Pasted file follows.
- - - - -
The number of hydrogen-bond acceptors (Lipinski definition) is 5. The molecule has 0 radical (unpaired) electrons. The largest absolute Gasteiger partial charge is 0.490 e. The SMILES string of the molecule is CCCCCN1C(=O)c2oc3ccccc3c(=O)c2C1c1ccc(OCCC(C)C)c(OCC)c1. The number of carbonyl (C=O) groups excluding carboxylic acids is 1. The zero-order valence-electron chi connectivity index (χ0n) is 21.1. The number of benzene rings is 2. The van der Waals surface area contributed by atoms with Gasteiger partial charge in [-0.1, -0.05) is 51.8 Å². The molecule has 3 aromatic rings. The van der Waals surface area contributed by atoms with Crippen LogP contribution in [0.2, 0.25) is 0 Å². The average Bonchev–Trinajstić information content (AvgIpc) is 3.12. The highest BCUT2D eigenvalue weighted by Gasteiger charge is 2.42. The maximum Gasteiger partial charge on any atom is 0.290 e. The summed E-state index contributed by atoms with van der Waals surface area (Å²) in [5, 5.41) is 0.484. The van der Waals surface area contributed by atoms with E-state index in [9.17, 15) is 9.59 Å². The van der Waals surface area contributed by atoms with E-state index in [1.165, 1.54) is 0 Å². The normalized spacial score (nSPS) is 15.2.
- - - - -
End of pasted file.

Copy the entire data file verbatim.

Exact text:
The number of hydrogen-bond acceptors (Lipinski definition) is 5. The molecule has 0 radical (unpaired) electrons. The largest absolute Gasteiger partial charge is 0.490 e. The SMILES string of the molecule is CCCCCN1C(=O)c2oc3ccccc3c(=O)c2C1c1ccc(OCCC(C)C)c(OCC)c1. The number of carbonyl (C=O) groups excluding carboxylic acids is 1. The zero-order valence-electron chi connectivity index (χ0n) is 21.1. The number of benzene rings is 2. The van der Waals surface area contributed by atoms with Gasteiger partial charge in [-0.1, -0.05) is 51.8 Å². The molecule has 3 aromatic rings. The van der Waals surface area contributed by atoms with Crippen LogP contribution in [0.2, 0.25) is 0 Å². The average Bonchev–Trinajstić information content (AvgIpc) is 3.12. The highest BCUT2D eigenvalue weighted by Gasteiger charge is 2.42. The maximum Gasteiger partial charge on any atom is 0.290 e. The summed E-state index contributed by atoms with van der Waals surface area (Å²) in [5, 5.41) is 0.484. The van der Waals surface area contributed by atoms with E-state index in [9.17, 15) is 9.59 Å². The van der Waals surface area contributed by atoms with E-state index in [1.165, 1.54) is 0 Å². The normalized spacial score (nSPS) is 15.2.